NeedyMeds is celebrating twenty years since starting as a website for those seeking assistance with the high-costs of prescription medications. In 1997, Richard Sagall, MD, and Libby Overly, MSW, MEd, both realized a need for a centralized resource for information on pharmaceutical Patient Assistance Programs (PAPs). Over our first ten years, we gained 501(3)(c) non-profit status, introduced our PAPTracker software for advocates helping patients with PAP applications, and started our first newsletter Patient Advocate News (now known as Patient Assistance News; aka PAN).

In 2007, we began to expand the website from more than just Patient Assistance Programs to include government programs and other application assistance providers. The following year we grew to include databases of free/low-cost/sliding-scale clinics, coupons for medications, and other organizations that provide diagnosis-based assistance. The NeedyMeds Drug Discount Card started in 2009, saving users $560,000 in its first year nationwide. To date, the NeedyMeds Drug Discount

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You may have seen the ads claiming a company can help you get all your medications for free. These sites may claim there are “secret” programs run by pharmaceutical companies that provide medicines for free – and only these sites know how to access them. Other sites may claim “for a low monthly fee” they can get you your medicines at no cost.

Let’s take a look at these claims and learn the truth.

First, there are no “secret” programs. Most pharmaceutical companies have patient assistance programs (PAPs). You can find out about them on the companies’ websites, drug-specific websites, or at NeedyMeds. Some even mention them in their television ads. These are the “secret” programs the website ads refer to. Nothing secret about them!

Second, despite claims made on websites, PAPs don’t help with every drug. Each pharma company decide which drugs to offer on their PAP. Some include all their drugs, others programs only include certain drugs. What’s rare is to find is a program that provides free generic medicines.

Third, not everyone is eligible. Each program has its own eligibility guidelines

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It is no secret that drug prices continue to be a problem in the United States. In a previous blog post, we discussed the environment in which skyrocketing drug prices are allowed to take off.  It has continued to be an important subject to Americans and the ongoing presidential campaigns.  The growing issue of medications costs is punctuated with head-spinning facts such as drugs that are $1,000 per pill in the US costing as little as $4 in India, or the life-expectancy is higher in Costa Rica than the United States despite higher income and amount spent on healthcare by Americans.  Some insurance companies are beginning to fight back against pharmaceutical companies pricing by dropping expensive drugs from their covered medications.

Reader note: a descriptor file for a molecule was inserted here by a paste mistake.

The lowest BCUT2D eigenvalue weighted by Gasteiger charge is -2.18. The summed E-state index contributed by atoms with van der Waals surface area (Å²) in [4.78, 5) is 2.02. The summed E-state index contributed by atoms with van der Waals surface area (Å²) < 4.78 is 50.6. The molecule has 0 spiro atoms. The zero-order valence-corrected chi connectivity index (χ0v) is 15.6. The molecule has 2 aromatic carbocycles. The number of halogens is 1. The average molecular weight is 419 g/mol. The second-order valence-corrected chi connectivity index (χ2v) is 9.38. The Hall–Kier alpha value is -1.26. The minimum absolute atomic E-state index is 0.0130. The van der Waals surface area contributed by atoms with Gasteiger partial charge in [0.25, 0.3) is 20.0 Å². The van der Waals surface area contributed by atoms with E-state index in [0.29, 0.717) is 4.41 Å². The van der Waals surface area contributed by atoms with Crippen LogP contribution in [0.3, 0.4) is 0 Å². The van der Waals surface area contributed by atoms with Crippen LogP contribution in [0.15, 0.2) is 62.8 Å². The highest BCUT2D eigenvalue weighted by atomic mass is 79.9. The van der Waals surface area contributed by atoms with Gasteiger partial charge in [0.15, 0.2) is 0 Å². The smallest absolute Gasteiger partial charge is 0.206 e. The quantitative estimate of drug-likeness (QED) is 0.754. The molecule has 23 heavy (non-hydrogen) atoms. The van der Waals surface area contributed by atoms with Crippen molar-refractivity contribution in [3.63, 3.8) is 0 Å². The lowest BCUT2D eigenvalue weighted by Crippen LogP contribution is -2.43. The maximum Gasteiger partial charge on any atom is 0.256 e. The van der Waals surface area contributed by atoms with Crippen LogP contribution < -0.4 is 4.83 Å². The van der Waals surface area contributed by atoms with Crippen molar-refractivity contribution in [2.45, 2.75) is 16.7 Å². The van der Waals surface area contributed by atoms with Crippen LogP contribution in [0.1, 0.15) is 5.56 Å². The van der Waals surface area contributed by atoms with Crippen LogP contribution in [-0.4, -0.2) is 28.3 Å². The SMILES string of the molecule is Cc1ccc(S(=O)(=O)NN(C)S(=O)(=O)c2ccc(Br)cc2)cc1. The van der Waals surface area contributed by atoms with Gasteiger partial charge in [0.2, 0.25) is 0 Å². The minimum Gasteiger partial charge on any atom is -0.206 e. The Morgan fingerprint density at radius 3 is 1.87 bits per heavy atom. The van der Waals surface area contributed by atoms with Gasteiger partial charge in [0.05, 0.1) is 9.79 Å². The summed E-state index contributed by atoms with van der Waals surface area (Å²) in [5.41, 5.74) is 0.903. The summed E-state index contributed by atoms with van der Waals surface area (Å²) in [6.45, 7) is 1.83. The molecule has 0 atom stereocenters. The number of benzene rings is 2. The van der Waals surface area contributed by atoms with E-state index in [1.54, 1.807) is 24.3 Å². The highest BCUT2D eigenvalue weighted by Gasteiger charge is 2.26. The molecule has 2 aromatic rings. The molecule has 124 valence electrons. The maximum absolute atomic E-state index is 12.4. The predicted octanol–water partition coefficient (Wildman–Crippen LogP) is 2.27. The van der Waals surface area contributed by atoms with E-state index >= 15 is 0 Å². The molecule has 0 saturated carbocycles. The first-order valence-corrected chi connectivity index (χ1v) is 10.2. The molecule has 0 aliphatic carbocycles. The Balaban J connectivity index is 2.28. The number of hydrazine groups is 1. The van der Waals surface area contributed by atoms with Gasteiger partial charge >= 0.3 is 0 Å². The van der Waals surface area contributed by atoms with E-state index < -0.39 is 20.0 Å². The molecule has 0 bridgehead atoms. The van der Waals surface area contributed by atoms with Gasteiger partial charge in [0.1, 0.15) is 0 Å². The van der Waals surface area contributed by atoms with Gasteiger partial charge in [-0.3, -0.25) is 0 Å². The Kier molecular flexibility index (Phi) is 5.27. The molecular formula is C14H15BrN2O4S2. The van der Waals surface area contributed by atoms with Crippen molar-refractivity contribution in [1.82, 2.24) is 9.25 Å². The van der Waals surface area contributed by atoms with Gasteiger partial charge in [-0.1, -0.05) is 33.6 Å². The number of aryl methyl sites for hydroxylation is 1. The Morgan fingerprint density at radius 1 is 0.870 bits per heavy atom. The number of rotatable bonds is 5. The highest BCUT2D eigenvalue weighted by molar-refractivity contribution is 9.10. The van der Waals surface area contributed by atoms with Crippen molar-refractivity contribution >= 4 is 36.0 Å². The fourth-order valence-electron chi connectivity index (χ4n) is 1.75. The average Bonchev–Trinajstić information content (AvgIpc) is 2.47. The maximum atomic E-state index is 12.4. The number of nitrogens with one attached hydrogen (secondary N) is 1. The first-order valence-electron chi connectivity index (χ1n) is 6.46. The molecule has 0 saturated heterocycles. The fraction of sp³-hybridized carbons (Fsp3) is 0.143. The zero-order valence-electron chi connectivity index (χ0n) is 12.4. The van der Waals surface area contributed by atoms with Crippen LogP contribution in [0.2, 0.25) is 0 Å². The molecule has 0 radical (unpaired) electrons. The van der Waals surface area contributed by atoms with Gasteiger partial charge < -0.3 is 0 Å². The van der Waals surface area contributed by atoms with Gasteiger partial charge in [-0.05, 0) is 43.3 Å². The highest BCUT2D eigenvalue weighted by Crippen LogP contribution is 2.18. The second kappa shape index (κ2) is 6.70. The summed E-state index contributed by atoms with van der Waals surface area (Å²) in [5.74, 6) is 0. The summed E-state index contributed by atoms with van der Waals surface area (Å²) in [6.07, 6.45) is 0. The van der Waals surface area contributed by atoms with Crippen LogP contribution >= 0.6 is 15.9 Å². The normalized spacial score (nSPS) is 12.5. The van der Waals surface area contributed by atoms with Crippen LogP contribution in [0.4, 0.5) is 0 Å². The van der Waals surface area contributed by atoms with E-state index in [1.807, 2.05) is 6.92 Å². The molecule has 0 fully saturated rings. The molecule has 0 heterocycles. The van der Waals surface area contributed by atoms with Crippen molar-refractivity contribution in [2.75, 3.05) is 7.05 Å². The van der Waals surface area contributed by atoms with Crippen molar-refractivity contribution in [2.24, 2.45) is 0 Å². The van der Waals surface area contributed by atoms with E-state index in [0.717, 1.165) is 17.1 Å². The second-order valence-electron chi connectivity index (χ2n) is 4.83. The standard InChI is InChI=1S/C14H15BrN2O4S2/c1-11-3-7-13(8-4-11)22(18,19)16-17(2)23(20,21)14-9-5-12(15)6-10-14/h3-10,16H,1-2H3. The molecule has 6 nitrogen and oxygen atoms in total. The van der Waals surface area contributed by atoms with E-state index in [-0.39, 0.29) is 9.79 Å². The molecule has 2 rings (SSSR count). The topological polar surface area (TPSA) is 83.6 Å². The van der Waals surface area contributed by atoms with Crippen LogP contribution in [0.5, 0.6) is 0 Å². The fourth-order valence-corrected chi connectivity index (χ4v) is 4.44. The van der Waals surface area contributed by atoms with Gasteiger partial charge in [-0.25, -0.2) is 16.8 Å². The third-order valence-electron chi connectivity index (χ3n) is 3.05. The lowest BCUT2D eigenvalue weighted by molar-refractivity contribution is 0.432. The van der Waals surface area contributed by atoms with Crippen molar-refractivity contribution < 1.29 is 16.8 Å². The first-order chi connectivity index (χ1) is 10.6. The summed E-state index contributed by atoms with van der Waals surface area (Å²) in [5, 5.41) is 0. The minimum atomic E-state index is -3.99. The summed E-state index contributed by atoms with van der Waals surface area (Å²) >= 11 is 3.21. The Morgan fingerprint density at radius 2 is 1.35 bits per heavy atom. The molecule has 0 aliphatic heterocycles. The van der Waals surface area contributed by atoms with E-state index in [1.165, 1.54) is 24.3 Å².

The strategy to drop expensive drugs from their formularies was established two years ago by Express Scripts, the largest pharmacy benefit manager in the US, when they announced they would no longer pay for 48 brand-name medications.  This was a result of many medicines raising over 20% in price over the previous year, so Express Scripts stopped paying for them in 2014 and moved their patients

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Drug prices continue to be a major concern for Americans.  According to a Kaiser Family Foundation Health Tracking Poll published today, 77% of those surveyed said medication costs were their number one health concern, reflecting recent headline-making increases.  Furthermore, 63% support government action to lower prescription drug costs as a top priority. Compared to a study by the same organization from August, the results are largely the same with notably increased support of government intervention.

The United States is the only developed nation that allows drug makers to set their own prices. Throughout Europe, Canada, and Australia, governments negotiate the price of drugs with pharmaceutical companies in the name of public interest.  The United Kingdom, for example, negotiates through the National Institute of Clinical Evaluation (NICE). NICE researches and analyzes new drugs, procedures, and devices and tells the manufacturers the price the UK is willing to pay. These practices make life-saving healthcare affordable to all those who need it in their countries.

In the US, pharmaceutical companies set the price

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The answer may be an obvious “no” for some, but millions of Americans don’t know the answer or don’t realize that they are a carrier. Hepatitis C is a bloodborne disease that can lie dormant for years or even decades before showing any symptoms. Transmission occurs between blood-to-blood contact, with most new cases stemming from intravenous drug usage and a smaller percentage stemming from sexual activity. The recent heroin epidemics in midwestern and southern states have resulted in a spike of new Hepatitis C and HIV cases, as people are sharing needles without proper needle exchanges set in place.

The largest percentage of adults with Hepatitis C are baby boomers with more than 75% of the adult cases being people born from 1945 through 1965. While the reason why the baby boomers are the biggest population of Hepatitis C carriers is not completely understood, there are a couple ideas. Hepatitis C rates were the highest in the 70s and 80s, which is when many of the baby boomers were young adults. The baby boomers

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